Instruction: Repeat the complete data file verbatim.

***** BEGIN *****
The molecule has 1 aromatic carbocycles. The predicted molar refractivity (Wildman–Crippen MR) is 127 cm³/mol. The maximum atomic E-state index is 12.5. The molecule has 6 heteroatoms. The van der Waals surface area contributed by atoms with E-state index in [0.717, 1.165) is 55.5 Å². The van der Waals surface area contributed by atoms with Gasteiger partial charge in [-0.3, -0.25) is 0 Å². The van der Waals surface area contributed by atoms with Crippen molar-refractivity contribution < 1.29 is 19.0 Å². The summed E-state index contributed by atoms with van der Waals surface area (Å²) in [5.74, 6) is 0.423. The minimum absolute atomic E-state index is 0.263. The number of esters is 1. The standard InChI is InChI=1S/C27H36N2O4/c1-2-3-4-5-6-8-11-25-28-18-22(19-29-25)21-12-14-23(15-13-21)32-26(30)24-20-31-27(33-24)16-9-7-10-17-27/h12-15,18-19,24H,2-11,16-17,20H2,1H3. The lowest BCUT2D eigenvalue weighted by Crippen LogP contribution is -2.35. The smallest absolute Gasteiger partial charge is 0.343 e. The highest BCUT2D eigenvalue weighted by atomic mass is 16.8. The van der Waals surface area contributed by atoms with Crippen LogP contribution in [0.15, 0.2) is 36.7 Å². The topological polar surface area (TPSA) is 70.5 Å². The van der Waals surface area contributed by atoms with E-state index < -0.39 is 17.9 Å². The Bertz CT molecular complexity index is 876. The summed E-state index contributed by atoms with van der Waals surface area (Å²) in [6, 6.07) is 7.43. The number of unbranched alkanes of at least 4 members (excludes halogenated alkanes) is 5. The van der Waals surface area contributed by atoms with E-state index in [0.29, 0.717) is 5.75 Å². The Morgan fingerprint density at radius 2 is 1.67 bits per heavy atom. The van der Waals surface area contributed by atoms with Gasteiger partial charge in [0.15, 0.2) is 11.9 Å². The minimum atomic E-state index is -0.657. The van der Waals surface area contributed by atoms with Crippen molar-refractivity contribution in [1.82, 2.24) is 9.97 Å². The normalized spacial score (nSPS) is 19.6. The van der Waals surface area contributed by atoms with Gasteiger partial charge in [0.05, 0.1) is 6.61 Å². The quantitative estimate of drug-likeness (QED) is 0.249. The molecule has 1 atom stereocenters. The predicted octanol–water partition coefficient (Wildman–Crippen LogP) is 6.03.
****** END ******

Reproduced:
The molecule has 1 aromatic carbocycles. The predicted molar refractivity (Wildman–Crippen MR) is 127 cm³/mol. The maximum atomic E-state index is 12.5. The molecule has 6 heteroatoms. The van der Waals surface area contributed by atoms with E-state index in [0.717, 1.165) is 55.5 Å². The van der Waals surface area contributed by atoms with Gasteiger partial charge in [-0.3, -0.25) is 0 Å². The van der Waals surface area contributed by atoms with Crippen molar-refractivity contribution < 1.29 is 19.0 Å². The summed E-state index contributed by atoms with van der Waals surface area (Å²) in [5.74, 6) is 0.423. The minimum absolute atomic E-state index is 0.263. The number of esters is 1. The standard InChI is InChI=1S/C27H36N2O4/c1-2-3-4-5-6-8-11-25-28-18-22(19-29-25)21-12-14-23(15-13-21)32-26(30)24-20-31-27(33-24)16-9-7-10-17-27/h12-15,18-19,24H,2-11,16-17,20H2,1H3. The lowest BCUT2D eigenvalue weighted by Crippen LogP contribution is -2.35. The smallest absolute Gasteiger partial charge is 0.343 e. The highest BCUT2D eigenvalue weighted by atomic mass is 16.8. The van der Waals surface area contributed by atoms with Crippen LogP contribution in [0.15, 0.2) is 36.7 Å². The topological polar surface area (TPSA) is 70.5 Å². The van der Waals surface area contributed by atoms with E-state index < -0.39 is 17.9 Å². The Bertz CT molecular complexity index is 876. The summed E-state index contributed by atoms with van der Waals surface area (Å²) in [6, 6.07) is 7.43. The number of unbranched alkanes of at least 4 members (excludes halogenated alkanes) is 5. The van der Waals surface area contributed by atoms with E-state index in [0.29, 0.717) is 5.75 Å². The Morgan fingerprint density at radius 2 is 1.67 bits per heavy atom. The van der Waals surface area contributed by atoms with Gasteiger partial charge in [0.15, 0.2) is 11.9 Å². The minimum atomic E-state index is -0.657. The van der Waals surface area contributed by atoms with Crippen molar-refractivity contribution in [1.82, 2.24) is 9.97 Å². The normalized spacial score (nSPS) is 19.6. The van der Waals surface area contributed by atoms with Gasteiger partial charge in [0.05, 0.1) is 6.61 Å². The quantitative estimate of drug-likeness (QED) is 0.249. The molecule has 1 atom stereocenters. The predicted octanol–water partition coefficient (Wildman–Crippen LogP) is 6.03.